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"Taking the biscuit" - Soil Association's latest citizen campaign

"Taking the biscuit" - Soil Association's latest citizen campaign

This week the Soil Association launched its new citizens engagement campaign, “Taking the biscuit”, calling for government action to address both the over-consumption of ultra-processed food and misleading signals which associate UPFs with better food choices. 

Ultra-processed food is increasingly associated with ill health and environmental harms. And yet it makes up more than half of the average UK diet, with the highest consumption seen in children. A growing body of research has linked ultra-processed food consumption with heart, kidney and liver disease, cancer, depression, obesity and even early death. 

Despite this, the UK government’s NHS Food Scanner App promotes ultra-processed food and drink by awarding products that encourage unhealthy snacking, artificially-sweetened fizzy drinks and even energy drinks its Good Choice badge and similar endorsements, simply because they meet the government’s fat, salt and sugar recommendations. No consideration is given to the amount or type of processing involved and families are therefore being encouraged to choose ultra-processed products.  

Soil Association's petition calls on the Secretary of State for Health and Social Care, Steve Barclay to:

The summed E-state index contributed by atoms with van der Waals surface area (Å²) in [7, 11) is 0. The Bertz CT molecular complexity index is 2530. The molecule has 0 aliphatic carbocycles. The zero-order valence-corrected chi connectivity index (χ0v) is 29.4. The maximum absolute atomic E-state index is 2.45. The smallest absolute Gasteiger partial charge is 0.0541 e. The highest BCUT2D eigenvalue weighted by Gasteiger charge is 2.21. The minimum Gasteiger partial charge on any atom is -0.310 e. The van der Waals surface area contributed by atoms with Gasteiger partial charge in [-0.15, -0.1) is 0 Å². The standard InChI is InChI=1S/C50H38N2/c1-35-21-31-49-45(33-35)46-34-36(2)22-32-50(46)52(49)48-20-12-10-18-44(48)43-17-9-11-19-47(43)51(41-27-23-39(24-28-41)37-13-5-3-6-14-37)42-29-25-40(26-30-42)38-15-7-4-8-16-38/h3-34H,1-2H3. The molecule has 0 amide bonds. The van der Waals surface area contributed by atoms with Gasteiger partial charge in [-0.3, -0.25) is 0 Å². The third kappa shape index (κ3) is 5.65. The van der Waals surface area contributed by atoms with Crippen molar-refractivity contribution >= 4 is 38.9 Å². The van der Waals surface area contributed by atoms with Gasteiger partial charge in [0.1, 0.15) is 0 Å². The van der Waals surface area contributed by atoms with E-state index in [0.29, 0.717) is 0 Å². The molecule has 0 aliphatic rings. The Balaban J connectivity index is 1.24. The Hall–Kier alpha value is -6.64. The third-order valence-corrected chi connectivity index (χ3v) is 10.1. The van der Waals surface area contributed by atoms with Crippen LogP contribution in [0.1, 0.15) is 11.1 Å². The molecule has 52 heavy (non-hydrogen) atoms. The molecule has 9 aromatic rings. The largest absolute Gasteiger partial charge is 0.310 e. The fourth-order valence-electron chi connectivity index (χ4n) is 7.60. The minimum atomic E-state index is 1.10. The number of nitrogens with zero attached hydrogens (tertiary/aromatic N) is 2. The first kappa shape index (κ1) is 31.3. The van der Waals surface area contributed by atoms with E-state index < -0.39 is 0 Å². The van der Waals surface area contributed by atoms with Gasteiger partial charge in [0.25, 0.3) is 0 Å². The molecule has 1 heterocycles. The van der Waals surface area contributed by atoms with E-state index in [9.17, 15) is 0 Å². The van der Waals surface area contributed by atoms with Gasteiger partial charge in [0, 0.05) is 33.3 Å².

• Remove the UK government’s Good Choice badge from ultra-processed products, including in the NHS Food Scanner App

  • Introduce dietary guidelines to address ultra-processed food and drink 

  • Introduce a percentage reduction target to reduce ultra-processed food and drink consumption levels in the UK to more healthy levels by 2030 

  • Talk to families about their experience of ultra-processed foods, and work to ensure that healthy foods are more accessible and affordable

The campaign firmly places responsibility on the UK government to address the over-consumption of ultra-processed food. Although produced to standards that limit a wide range of controversial ingredients and additives, we acknowledge that some organic products may be classified as ultra-processed. The Soil Association is not calling for a ban on ultra-processed products, but for government action to reduce their over-consumption, to help address some of the negative impacts on land use and human health. 

Further information on ultra-processed foods and their health and environmental impacts can be found in our Ultra-Processed Planet report.